Horse first aid emergencies do not have to pan out like this though; unpredictable events are all part and parcel of life, but if we stay on top of the things in our control, then these unforeseen moments become much more manageable.
Do us a small favour, take a moment or two over the next few days to dig out your horse first aid kit, and keep reading below to ensure that your horse first aid kit is ready to be used at the drop of a hat.
Check your horse first aid kit contents carefully:
2. Does your container keep the contents clean and dry?
3. Have you replaced the items you used last time round?
With the exciting and welcome news that we should soon be able to attend competitions and equine events again, do not forget to check the contents of the horse first aid kit you keep in the lorry or horsebox for trips away from the yard. If you do not have a travel first aid kit, why not put one together now?
Most minor accidents at shows and competitions occur when loading or unloading horses. Although most events will have a vet in attendance, there could be two or three horses vying for their attention at any one time. Having your own supplies may save unnecessary worry as you will be fully equipped to deal with minor cuts and scrapes.
Horse First Aid Kit Essentials:
We’ll even provide a helpful check list so you can be sure your horse first aid kit contains all the essentials in readiness for the next equine emergency.
Of course, there are a few store cupboard staples you should keep in your horse first aid kit such as: cotton wool, a thermometer, salt, and scissors. If you find you are missing any of these, you could easily pick them up at the supermarket.
As for specifics, the following items would be handy to have in your horse first aid kit:
1. Bandages and self-adhesive elasticated wraps for support, protection and keeping wounds clean.
2. Natural Cooling Leg Clay, which will help to soothe tired legs after strenuous activity.
3. Dressings and poultices to maintain a clean environment with enough moisture to support the healing process of skin and tissue. Cooling bandages, such as Equi-N-Ice, are perfect for bringing down swellings and soothing bruises.
5. Irritant and itch relief creams for bites, stings and the onset of allergies. Natural ingredients work well to calm and sooth, why not add some Virex Cream or Rapid Relief to your horse first aid kit?
Equi-N-Ice Coolant Pack
A Word Of Warning…
…Wound management can go wrong.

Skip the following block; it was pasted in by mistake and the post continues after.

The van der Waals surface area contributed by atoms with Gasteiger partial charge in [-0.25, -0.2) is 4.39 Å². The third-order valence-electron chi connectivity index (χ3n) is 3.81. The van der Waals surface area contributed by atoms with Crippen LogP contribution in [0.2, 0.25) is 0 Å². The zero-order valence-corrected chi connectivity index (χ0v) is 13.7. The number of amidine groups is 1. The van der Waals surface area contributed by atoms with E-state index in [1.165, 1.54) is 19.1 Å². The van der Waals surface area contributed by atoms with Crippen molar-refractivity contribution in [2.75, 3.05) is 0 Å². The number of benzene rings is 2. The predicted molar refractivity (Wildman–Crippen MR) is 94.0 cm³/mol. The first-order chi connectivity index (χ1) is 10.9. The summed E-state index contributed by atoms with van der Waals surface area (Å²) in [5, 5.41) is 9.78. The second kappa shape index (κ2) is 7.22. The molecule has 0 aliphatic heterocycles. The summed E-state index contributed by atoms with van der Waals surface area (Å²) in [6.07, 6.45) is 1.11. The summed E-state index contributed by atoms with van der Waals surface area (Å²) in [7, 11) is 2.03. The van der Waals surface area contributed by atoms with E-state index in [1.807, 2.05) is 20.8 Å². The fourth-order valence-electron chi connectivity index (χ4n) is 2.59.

In the heat of the moment, it is worth remembering that when it comes to administering horse first aid (even when injuries are most severe), our role as horse owners is really simple: to stabilise the horse, relieve acute pain and enable healing to begin. Administering over-enthusiastic equine first aid could make matters worse rather than better.
Anything beyond cuts and bruises is best left to vets and experts with specialist knowledge. Although for many years wound powder could be found in almost all horse first aid kits, it’s often a sensible idea to avoid wound powders in the first instance as they can be more problematic should you decide the wound needs veterinary attention. Not only do sprays and creams allow for easier observation and monitoring of the wounds, but they are also easier to remove (if necessary) when expert help arrives. Your main priority here is to cleanse the wound, removing bacteria and debris.
We can highly recommend Aloe Vera and Manuka Honey Gel, Phytobalm and Cut and Graze, these are all perfect alternatives to wound powder for your horse first aid kit. Each of these contain only natural ingredients, so you can rest assured that sore and sensitive cuts and grazes will not be further irritated by harsh chemicals.
Talking of harsh chemicals, we need to talk about Hibiscrub and whether it ought to be included in your horse first aid kit at all. For good reason Hibiscrub is used by surgeons during surgery because it kills absolutely EVERYTHING- You may think that total annihilation is an effective way to clean a wound; However, by getting rid of the beneficial bacteria we are in fact slowing down the healing process and creating additional problems. For this reason, it should be used by the everyday horse owners with extreme caution. It is one of those products where less is more; solutions should be diluted strictly according to the instructions (when you look at it, it should be a very pale shade of pink).
Applying a strong Hibiscrub solution will often cause more problems than it solves. When cleaning any wound of debris, the safest solution is always saline. Simply dissolve one teaspoon of salt with warm water.
The use of concentrated antiseptics on trivial wounds is one of the causes of chemical dermatitis. The best course of action if in any doubt about which products to use is to consult professionals who will always be happy to guide/advise on the best course of action to take before the vet arrives.
Keep calm and attend an equine first aid course
When things go wrong, as they often do, we can spend too long agonising over the wherefores and what ifs. What if we made sure we were armed with the knowledge and wherewithal to make competent and confident decisions in the time it takes for the vet to arrive?
Every responsible horse owner should have a basic first aid knowledge. As we know horses are extremely sensitive and intuitive, by remaining calm and in control, you can keep your wits about you and ensuring that your horse feels they are in safe hands. We would recommend enrolling onto one of these informative first aid course run by NKC Equestrian.
The course covers everything from infectious diseases, to managing wound care; what should be in your horse first aid kit to what to do when faced with a horse emergency.